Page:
Title

The impact of screening, brief intervention, and referral for treatment on emergency department patients' alcohol use

UMMS Affiliation

Department of Emergency Medicine

Date

12-18-2007

Document Type

Article

Medical Subject Headings

Adult; Age Distribution; Alcohol Drinking; Emergency Service, Hospital; Female; Follow-Up Studies; Humans; Interviews as Topic; Logistic Models; Male; Mass Screening; Outcome and Process Assessment (Health Care); Referral and Consultation; Sex Distribution; Socioeconomic Factors; United States

Disciplines

Emergency Medicine

Abstract

STUDY OBJECTIVE: We determine the impact of a screening, brief intervention, and referral for treatment (SBIRT) program in reducing alcohol consumption among emergency department (ED) patients.

METHODS: Patients drinking above National Institute of Alcohol Abuse and Alcoholism low-risk guidelines were recruited from 14 sites nationwide from April to August 2004. A quasiexperimental comparison group design was used in which control and intervention patients were recruited sequentially at each site. Control patients received a written handout. The intervention group received the handout and a brief intervention, the Brief Negotiated Interview, to reduce unhealthy alcohol use. Follow-up surveys were conducted at 3 months by telephone using an interactive voice response system.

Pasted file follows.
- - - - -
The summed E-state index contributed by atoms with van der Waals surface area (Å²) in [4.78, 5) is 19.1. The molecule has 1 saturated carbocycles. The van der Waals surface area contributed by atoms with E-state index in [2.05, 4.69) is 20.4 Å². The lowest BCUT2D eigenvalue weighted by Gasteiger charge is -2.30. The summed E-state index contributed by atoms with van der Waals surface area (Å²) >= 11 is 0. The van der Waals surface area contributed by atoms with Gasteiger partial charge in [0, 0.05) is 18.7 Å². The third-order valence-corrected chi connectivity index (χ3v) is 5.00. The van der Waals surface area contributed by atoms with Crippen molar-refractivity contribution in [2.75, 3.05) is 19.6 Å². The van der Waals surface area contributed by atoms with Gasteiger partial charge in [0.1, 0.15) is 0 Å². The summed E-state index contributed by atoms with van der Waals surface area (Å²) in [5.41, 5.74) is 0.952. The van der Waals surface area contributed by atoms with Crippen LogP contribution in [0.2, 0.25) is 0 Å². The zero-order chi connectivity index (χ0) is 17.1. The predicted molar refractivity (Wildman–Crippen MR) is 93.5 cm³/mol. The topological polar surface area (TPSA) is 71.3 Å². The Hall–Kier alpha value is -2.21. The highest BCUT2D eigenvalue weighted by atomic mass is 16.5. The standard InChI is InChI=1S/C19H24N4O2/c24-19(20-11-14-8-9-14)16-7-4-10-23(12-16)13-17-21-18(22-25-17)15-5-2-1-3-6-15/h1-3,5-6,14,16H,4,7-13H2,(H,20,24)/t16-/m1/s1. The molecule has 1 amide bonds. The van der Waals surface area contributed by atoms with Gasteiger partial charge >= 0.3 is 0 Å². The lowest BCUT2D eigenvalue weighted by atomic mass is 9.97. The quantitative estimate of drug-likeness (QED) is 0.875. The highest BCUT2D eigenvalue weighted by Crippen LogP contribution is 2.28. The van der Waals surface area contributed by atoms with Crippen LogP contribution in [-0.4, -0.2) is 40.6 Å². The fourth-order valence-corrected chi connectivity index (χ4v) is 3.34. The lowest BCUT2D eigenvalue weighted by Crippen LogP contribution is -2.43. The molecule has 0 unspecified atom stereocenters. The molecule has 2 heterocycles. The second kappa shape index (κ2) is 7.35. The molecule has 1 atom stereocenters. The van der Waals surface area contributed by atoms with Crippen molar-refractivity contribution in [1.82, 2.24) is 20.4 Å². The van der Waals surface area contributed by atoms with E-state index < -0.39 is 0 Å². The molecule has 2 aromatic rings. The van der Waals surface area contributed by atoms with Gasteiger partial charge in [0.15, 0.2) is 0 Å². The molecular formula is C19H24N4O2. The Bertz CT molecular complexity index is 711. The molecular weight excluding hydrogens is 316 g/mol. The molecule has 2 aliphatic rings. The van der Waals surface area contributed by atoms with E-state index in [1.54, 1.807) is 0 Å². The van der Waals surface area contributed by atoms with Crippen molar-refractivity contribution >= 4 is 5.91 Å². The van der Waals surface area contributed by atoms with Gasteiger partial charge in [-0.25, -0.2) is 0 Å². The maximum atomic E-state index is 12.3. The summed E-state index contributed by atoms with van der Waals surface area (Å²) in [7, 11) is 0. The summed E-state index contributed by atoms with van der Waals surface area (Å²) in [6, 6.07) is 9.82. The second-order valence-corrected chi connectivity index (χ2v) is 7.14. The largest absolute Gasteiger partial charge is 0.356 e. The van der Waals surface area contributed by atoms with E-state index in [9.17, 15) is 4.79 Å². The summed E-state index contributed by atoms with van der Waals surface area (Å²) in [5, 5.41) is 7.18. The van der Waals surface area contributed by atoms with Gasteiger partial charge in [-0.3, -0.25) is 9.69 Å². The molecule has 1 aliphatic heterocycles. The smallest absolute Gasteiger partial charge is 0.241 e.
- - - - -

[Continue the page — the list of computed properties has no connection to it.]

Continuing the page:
RESULTS: Of 7,751 patients screened, 2,051 (26%) exceeded the low-risk limits set by National Institute of Alcohol Abuse and Alcoholism; 1,132 (55%) of eligible patients consented and were enrolled (581 control, 551 intervention). Six hundred ninety-nine (62%) completed a 3-month follow-up survey, using the interactive voice response system. At follow-up, patients receiving a Brief Negotiated Interview reported consuming 3.25 fewer drinks per week than controls (coefficient [B] -3.25; 95% confidence interval [CI] -5.76 to -0.75), and the maximum number of drinks per occasion among those receiving Brief Negotiated Interview was almost three quarters of a drink less than controls (B -0.72; 95% CI -1.42 to -0.02). At-risk drinkers (CAGE <2) appeared to benefit more from a Brief Negotiated Interview than dependent drinkers (CAGE >2). At 3-month follow-up, 37.2% of patients with CAGE less than 2 in the intervention group no longer exceeded National Institute of Alcohol Abuse and Alcoholism low-risk limits compared with 18.6% in the control group (delta 18.6%; 95% CI 11.5% to 25.6%).

CONCLUSION: SBIRT appears effective in the ED setting for reducing unhealthy drinking at 3 months.

Rights and Permissions

Citation: Ann Emerg Med. 2007 Dec;50(6):699-710, 710.e1-6. Epub 2007 Sep 17. Link to article on publisher's site

Comments

Edwin Boudreaux is an author on this paper as a member of Academic ED SBIRT Research Collaborative.

At the time of publication, Edwin Boudreaux was not yet affiliated with the University of Massachusetts Medical School.

Related Resources

Link to Article in PubMed

PubMed ID

17870206